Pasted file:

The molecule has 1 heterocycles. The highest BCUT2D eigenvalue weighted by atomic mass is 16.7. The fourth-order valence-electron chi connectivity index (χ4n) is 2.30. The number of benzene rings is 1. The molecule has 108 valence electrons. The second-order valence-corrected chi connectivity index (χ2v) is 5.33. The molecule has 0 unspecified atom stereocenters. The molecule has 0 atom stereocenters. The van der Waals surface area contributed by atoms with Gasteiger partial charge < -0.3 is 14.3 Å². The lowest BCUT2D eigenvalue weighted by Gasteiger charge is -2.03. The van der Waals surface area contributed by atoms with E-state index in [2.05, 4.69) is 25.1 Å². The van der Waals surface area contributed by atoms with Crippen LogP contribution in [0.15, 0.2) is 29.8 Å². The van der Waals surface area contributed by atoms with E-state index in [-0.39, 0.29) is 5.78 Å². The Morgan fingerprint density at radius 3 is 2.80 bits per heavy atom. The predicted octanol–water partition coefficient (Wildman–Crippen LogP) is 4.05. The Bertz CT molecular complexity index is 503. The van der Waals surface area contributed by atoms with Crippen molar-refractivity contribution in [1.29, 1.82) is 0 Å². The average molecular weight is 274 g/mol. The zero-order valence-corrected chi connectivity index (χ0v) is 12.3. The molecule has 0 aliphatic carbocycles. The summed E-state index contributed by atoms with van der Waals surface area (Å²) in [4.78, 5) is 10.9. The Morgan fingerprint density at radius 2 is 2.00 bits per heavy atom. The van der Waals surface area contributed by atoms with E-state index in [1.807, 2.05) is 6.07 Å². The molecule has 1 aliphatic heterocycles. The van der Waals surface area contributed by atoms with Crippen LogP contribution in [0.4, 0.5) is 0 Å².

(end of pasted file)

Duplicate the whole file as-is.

The molecule has 1 heterocycles. The highest BCUT2D eigenvalue weighted by atomic mass is 16.7. The fourth-order valence-electron chi connectivity index (χ4n) is 2.30. The number of benzene rings is 1. The molecule has 108 valence electrons. The second-order valence-corrected chi connectivity index (χ2v) is 5.33. The molecule has 0 unspecified atom stereocenters. The molecule has 0 atom stereocenters. The van der Waals surface area contributed by atoms with Gasteiger partial charge < -0.3 is 14.3 Å². The lowest BCUT2D eigenvalue weighted by Gasteiger charge is -2.03. The van der Waals surface area contributed by atoms with E-state index in [2.05, 4.69) is 25.1 Å². The van der Waals surface area contributed by atoms with Crippen LogP contribution in [0.15, 0.2) is 29.8 Å². The van der Waals surface area contributed by atoms with E-state index in [-0.39, 0.29) is 5.78 Å². The Morgan fingerprint density at radius 3 is 2.80 bits per heavy atom. The predicted octanol–water partition coefficient (Wildman–Crippen LogP) is 4.05. The Bertz CT molecular complexity index is 503. The van der Waals surface area contributed by atoms with Crippen molar-refractivity contribution in [1.29, 1.82) is 0 Å². The average molecular weight is 274 g/mol. The zero-order valence-corrected chi connectivity index (χ0v) is 12.3. The molecule has 0 aliphatic carbocycles. The summed E-state index contributed by atoms with van der Waals surface area (Å²) in [4.78, 5) is 10.9. The Morgan fingerprint density at radius 2 is 2.00 bits per heavy atom. The van der Waals surface area contributed by atoms with E-state index in [1.807, 2.05) is 6.07 Å². The molecule has 1 aliphatic heterocycles. The van der Waals surface area contributed by atoms with Crippen LogP contribution in [0.4, 0.5) is 0 Å².